Joseph Agbeko certainly gave off the vibe of a winner on Wednesday afternoon at BB King's in NYC, at a presser to hype the Saturday AC card, promoted by Top Rank, portions of which will run on HBO. The two-time champ, who now trains with Roger Mayweather in Vegas, told me that he is damn sure he's going to be the first pro to solve Guillermo Rigondeaux, the Cuban cutie who is promising to be less of a mover, and more of a sniper moving forward. "Agbeko is the most competitive match I can make for Rigo," the promoter of the event, Bob Arum told me. "Rigo is an unbelievable talent. Our matchmakers wanted to match him with Chris Avalos, who's very active, thinking that would be an exciting fight, but there's no argument this is the more competitive."
Arum called for the press and fight watchers to shelve pre-concieved notion of what an exciting fighter is, and more so focus on the exemplary technical skills of Rigo on Saturday.
The boxer got low blowed when he was hit from all sides by people complaining he ran to much, and wasn't a fan friendly boxer, and was a difficult guy to promote, following his UD12 win over Nonito Donaire in April.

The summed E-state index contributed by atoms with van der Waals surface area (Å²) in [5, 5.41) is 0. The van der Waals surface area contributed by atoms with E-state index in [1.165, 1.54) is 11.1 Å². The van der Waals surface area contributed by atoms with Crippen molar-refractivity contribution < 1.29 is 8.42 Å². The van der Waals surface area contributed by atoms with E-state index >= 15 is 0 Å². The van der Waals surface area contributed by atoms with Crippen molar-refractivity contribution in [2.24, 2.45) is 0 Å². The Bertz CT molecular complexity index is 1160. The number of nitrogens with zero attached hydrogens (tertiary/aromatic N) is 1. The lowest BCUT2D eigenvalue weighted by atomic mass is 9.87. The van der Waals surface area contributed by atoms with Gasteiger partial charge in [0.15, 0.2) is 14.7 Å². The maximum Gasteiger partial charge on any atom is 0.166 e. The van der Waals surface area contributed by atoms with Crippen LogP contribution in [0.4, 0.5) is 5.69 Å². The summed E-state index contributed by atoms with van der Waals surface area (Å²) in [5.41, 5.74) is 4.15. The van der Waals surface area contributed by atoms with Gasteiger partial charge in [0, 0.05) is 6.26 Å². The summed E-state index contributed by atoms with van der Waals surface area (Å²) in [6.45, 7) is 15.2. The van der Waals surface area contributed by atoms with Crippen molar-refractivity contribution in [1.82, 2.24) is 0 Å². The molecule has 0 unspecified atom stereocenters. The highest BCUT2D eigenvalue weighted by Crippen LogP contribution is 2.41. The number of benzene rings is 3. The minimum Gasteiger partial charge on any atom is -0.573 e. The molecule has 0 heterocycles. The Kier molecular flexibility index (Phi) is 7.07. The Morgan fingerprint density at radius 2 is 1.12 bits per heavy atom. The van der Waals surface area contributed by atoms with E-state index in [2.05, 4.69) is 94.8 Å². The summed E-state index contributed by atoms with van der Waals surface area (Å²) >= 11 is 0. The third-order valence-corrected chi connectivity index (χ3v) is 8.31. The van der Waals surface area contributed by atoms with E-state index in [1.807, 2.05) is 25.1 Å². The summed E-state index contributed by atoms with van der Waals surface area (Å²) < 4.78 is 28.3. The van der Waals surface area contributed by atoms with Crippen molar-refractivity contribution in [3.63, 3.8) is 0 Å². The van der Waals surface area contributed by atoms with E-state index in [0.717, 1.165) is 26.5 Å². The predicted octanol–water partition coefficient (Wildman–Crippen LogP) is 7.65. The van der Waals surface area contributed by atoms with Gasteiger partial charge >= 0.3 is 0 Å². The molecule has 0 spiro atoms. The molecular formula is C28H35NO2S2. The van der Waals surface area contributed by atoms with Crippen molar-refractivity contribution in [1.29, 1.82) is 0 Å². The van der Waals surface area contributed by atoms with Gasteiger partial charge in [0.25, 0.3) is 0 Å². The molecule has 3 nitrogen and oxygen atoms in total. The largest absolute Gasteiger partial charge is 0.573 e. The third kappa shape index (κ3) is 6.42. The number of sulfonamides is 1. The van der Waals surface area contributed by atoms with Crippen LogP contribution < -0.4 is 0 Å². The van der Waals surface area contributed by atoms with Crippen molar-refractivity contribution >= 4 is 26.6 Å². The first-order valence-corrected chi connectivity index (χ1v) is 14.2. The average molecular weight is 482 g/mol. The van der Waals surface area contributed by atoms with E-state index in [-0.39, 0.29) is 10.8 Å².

Now, to be honest, no, he's a sweet scientist sort, best appreciated not by the masses, but by the more educated classes, who can appreciate his artistry. And he's shy fellow, one not comfortable with the spotlight. I saw him looking down a lot, never smiling, during the whole presser. So, no, he's not a fighter likely to break out into being a PPV attraction, or a trash-talking seat-seller who is a promoters' dream. But there's room under our big tent for the guy, in my view.
I asked Arum if it's unfair to ask Rigo to be what he's not, to morph into a rumbler type? "I think he should fight in a way he's most comfortable fighting," said Arum, who turns 82 on Sunday, and will celebrate with his kids, and wife and grand-children in NYC, "I think a lot appreciate that way of fighting and a lot enjoy a different way of fighting, and they are allowed to have that. I thought the same in his last fight, and I also had that mindset, wanted more rock em sock em, but in retrospect I realized what I saw was a real talent, and a fighter should have the ability to show real talent even if a good many fight fans don't appreciate that type of performance and don't rate it a real talent."
I told Arum that in the case of a Rigo, I don't sit on the sidelines and nitpick and demand he engage in tradefests. But at certain points, I do find myself wishing for more, for more offense, for more concentrated offense, because I think, I know, that he is capable of doing more. Arum agreed, and told me he thinks the fighters' people are working to convince him to show less defensive adeptness, and ramp up the offense.
We shall see if the 33-year-old dog can shift his style so late in the game, or if he's set in his ways, on Saturday night.
Agbeko photo courtesy of Ed Keenan
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